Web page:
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Exploring the Scientific Utility of Combined Spaceborne Lidar and Lightning Observations of Thunderstorms
  • Timothy James Lang,
  • Sarah Doherty Bang
Timothy James Lang

Corresponding Author:timothy.j.lang@nasa.gov

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Sarah Doherty Bang
Marshall Space Flight Center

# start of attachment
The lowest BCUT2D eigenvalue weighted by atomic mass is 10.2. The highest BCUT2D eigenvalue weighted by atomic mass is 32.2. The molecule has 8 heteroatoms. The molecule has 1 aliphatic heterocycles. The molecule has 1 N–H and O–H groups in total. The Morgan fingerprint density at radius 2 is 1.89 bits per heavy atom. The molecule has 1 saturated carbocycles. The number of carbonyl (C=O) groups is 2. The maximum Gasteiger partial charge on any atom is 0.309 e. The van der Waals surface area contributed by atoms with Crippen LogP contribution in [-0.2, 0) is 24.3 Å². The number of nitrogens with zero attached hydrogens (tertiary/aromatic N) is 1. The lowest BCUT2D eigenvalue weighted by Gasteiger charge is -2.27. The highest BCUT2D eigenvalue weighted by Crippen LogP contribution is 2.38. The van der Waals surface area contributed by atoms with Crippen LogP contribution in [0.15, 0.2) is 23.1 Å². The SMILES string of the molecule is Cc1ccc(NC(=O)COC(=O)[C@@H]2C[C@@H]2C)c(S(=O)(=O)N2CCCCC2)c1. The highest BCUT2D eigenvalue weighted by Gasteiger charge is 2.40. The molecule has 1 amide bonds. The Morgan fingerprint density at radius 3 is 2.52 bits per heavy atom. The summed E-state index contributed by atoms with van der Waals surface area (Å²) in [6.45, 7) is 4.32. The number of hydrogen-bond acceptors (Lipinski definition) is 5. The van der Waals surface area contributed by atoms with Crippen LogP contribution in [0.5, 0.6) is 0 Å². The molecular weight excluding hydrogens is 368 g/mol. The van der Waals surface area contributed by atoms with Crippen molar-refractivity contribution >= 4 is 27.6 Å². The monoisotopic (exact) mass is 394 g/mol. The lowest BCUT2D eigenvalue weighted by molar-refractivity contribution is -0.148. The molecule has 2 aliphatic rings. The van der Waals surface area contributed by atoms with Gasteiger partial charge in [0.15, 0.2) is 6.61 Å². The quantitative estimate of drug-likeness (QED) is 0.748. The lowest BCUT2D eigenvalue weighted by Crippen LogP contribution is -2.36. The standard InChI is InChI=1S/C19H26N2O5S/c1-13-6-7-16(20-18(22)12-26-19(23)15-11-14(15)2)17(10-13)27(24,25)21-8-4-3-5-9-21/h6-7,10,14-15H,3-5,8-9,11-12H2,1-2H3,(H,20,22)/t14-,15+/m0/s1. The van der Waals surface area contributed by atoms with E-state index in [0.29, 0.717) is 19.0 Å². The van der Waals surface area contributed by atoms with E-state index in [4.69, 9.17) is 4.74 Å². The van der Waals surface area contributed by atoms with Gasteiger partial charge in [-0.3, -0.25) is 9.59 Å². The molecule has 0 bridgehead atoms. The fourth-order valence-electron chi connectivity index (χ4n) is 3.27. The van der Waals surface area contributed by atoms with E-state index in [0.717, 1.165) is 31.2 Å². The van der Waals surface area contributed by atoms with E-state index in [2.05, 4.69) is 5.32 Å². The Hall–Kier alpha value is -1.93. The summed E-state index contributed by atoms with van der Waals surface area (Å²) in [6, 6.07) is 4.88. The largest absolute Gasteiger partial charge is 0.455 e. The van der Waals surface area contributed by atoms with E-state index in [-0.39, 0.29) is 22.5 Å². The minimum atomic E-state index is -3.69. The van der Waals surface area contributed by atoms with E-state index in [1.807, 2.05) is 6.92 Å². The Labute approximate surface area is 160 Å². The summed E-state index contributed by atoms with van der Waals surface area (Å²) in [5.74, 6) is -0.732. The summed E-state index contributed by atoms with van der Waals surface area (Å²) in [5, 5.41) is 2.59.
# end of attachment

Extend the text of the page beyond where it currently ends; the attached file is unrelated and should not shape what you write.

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Approximately eight months of co-located spaceborne lidar and lightning observations were analyzed in a pathfinder study to understand the advantages and challenges of using these combined observations to understand thunderstorms. Data from the Lightning Imaging Sensor (LIS) and the Cloud-Aerosol Transport System (CATS) lidar were used when they overlapped on the International Space Station during March-October 2017. Using simple matching criteria, 8246 LIS flashes occurred within 25 km of the CATS ground track. CATS cloud-top heights near these flashes showed similar behavior with latitude when compared to a spaceborne radar-based climatology, but the lidar cloud tops were approximately 2-km higher than 20-dBZ radar echo tops. CATS cloud phase near LIS flashes was consistent with ice or mixed-phase more than 90% of the time, showing the value of using lightning observations to validate lidar-based feature masks. In addition, correlations between a proxy for LIS flash rate and CATS ice water path, cloud optical depth, and cloud-top height were low (0.38-0.42) but positive and highly statistically significant (> 99%), suggesting lidar retrievals of cloud properties can be meaningfully compared with lightning observations despite lidar’s known inability to penetrate deeply into optically thick clouds like thunderstorms. Finally, CATS was used to help diagnose LIS false alarms due to surface-based glint. The false alarm rate was approximately 0.1%, which demonstrated the excellent performance of the surface glint filter in the LIS processing code. The results suggest that fruitful scientific insights can be expected from larger combined lidar/lightning datasets.